thresholds. Focus is on the impact of equipment downtime and other nonoperating instances
on the productivity and the economic costs of the operation. A comprehensive set of data
gathered at a realworld mining facility is utilized to calibrate the probabilistic models. In
particular, the utilization of Bayesian inference facilitates the inclusion of data — and
updating of the production probabilities — as they become available. The thesis includes a
detailed description of the Bayesian approach, as well as the limitstatebased reliability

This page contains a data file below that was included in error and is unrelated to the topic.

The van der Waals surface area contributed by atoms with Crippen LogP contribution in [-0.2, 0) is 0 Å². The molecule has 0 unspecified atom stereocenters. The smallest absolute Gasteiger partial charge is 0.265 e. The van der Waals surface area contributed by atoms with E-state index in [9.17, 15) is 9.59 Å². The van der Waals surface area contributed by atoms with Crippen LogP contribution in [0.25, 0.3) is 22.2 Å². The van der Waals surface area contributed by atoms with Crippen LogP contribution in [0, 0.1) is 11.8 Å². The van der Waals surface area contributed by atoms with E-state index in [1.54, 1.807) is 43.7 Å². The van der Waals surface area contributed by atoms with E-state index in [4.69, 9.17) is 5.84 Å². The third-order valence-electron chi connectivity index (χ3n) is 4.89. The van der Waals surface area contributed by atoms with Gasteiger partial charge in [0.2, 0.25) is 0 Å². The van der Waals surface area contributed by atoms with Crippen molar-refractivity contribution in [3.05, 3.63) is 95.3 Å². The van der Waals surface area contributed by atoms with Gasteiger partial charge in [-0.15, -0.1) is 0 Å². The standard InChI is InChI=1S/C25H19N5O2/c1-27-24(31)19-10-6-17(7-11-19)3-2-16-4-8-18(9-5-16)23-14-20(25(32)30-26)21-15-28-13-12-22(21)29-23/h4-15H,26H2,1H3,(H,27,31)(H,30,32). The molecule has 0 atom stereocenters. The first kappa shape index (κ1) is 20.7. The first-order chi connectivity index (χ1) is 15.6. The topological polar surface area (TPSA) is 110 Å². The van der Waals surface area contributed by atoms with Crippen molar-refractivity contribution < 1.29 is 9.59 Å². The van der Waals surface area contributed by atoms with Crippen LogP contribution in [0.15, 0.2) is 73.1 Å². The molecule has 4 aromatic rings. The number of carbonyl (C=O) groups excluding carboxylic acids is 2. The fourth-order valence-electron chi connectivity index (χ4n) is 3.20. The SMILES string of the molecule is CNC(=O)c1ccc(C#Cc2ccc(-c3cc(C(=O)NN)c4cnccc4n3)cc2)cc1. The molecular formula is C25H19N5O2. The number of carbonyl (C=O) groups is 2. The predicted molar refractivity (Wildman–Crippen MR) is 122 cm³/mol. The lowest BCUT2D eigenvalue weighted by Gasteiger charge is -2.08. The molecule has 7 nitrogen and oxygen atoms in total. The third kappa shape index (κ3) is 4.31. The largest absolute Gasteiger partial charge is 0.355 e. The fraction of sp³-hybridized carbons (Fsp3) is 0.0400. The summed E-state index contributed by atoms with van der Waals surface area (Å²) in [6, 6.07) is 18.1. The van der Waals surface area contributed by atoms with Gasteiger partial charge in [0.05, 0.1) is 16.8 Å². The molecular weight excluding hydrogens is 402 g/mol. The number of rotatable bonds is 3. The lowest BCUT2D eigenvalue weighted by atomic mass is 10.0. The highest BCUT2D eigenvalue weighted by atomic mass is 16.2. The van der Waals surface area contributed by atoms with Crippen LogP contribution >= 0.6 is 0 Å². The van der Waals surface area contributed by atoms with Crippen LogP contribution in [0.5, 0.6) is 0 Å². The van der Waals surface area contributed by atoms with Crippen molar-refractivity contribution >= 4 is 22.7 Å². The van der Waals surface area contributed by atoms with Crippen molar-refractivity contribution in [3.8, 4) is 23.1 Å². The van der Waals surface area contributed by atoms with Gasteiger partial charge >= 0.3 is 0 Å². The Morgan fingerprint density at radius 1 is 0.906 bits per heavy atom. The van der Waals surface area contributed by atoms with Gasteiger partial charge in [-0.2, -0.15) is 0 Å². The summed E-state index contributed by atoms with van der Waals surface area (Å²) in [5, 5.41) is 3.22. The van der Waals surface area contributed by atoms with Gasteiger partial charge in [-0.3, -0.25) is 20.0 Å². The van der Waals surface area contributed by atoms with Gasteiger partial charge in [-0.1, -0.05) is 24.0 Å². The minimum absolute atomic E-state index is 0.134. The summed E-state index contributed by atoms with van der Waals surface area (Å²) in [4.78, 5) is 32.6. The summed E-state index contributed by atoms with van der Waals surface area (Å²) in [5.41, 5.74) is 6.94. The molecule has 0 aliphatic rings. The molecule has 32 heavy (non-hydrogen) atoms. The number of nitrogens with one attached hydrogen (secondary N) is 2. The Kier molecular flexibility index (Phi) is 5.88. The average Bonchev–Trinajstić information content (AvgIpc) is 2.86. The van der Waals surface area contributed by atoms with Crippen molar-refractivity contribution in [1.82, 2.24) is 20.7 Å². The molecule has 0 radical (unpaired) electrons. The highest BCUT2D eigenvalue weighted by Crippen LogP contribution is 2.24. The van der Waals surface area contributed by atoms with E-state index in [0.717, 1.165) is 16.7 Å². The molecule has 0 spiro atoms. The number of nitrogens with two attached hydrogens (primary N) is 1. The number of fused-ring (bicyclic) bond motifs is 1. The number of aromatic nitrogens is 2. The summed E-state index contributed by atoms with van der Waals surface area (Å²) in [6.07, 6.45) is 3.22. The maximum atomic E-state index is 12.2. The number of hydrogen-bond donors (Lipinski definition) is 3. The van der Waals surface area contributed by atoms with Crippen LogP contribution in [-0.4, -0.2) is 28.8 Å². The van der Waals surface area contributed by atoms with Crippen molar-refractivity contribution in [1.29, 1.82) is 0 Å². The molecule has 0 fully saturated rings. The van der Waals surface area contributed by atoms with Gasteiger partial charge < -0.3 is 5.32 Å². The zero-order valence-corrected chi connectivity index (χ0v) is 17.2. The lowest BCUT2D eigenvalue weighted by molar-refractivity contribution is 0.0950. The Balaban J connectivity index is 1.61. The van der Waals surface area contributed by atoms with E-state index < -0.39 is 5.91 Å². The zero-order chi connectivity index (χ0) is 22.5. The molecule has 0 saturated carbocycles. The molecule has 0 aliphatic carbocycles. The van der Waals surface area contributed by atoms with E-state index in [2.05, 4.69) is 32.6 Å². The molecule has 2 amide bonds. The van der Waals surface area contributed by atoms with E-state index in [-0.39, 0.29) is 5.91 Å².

methodology. A comprehensive numerical example demonstrates the methodology and the
usefulness of the probabilistic results. / Applied Science, Faculty of / Civil Engineering, Department of / Graduate

10 
Applications of cyclic belief propagationWilson, Simon Trevor January 2000 (has links)
No description available.